Big Internal Fraud Case At The Social Security Office

Internal fraud is a growing problem. And the Social Security Administration – the keeper of some of the most valuable data in the world like American’s social security numbers, income, and benefits – needs to be on high alert for it as well.

This week, an employee of the organization – Ann Aroste– was sentenced to 4 years in prison for a sophisticated skimming scheme that netted her over $700,000 in fraudulent benefit claims.

From 2013 to 2018, Aroste used earnings records for deceased workers to apply for benefits, according to the U.S. attorney’s office. She used her credentials to approve the applications, routing $732,382 to her own bank accounts and using the money to make mortgage and credit card payments.

She also bought a 2015 Mercedes-Benz SUV as well as clothes, groceries, jewelry, and cosmetics.

She used her position and access to sensitive customer data to exploit loopholes in the claims process to enrich herself.

She Filed False Applications and Then Approved The Claims Herself

Anne was able to collect $732,382 in fraud money by claiming to be married to deceased workers and saying they were still alive, and then collecting their social security benefits. She thought her clever loophole could go on forever but she was wrong.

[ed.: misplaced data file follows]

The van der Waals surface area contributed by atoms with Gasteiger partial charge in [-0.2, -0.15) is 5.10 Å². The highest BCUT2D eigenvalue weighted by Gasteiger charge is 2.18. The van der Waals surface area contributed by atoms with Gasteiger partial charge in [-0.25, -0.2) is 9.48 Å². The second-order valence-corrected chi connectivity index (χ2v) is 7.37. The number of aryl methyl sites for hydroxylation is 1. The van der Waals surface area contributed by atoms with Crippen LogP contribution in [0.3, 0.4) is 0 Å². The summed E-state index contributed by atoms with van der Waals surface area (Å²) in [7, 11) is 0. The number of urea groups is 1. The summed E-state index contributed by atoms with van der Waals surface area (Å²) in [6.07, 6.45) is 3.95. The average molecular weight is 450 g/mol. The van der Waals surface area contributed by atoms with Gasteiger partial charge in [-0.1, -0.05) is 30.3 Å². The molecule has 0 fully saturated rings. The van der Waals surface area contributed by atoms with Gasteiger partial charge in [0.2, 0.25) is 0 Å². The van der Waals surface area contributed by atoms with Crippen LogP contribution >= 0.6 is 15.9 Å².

She worked as a claims specialist at the Social Security Administration’s field office in Aurora.  She was responsible for processing applications for Social Security benefits via the agency’s electronic records system. 

She created fraudulent applications for benefits on the Social Security earnings records of deceased workers.  She then used her employee credentials to approve the applications and to route the payments to bank accounts she controlled.

The complaint against her lays out five instances in which Aroste allegedly caused an application for Social Security benefits to be submitted in the names of individuals whom Aroste falsely claimed had been married to deceased workers. 

She then used her employee credentials to approve the fraudulent applications for survivor’s benefits based on the Social Security earnings of the deceased workers.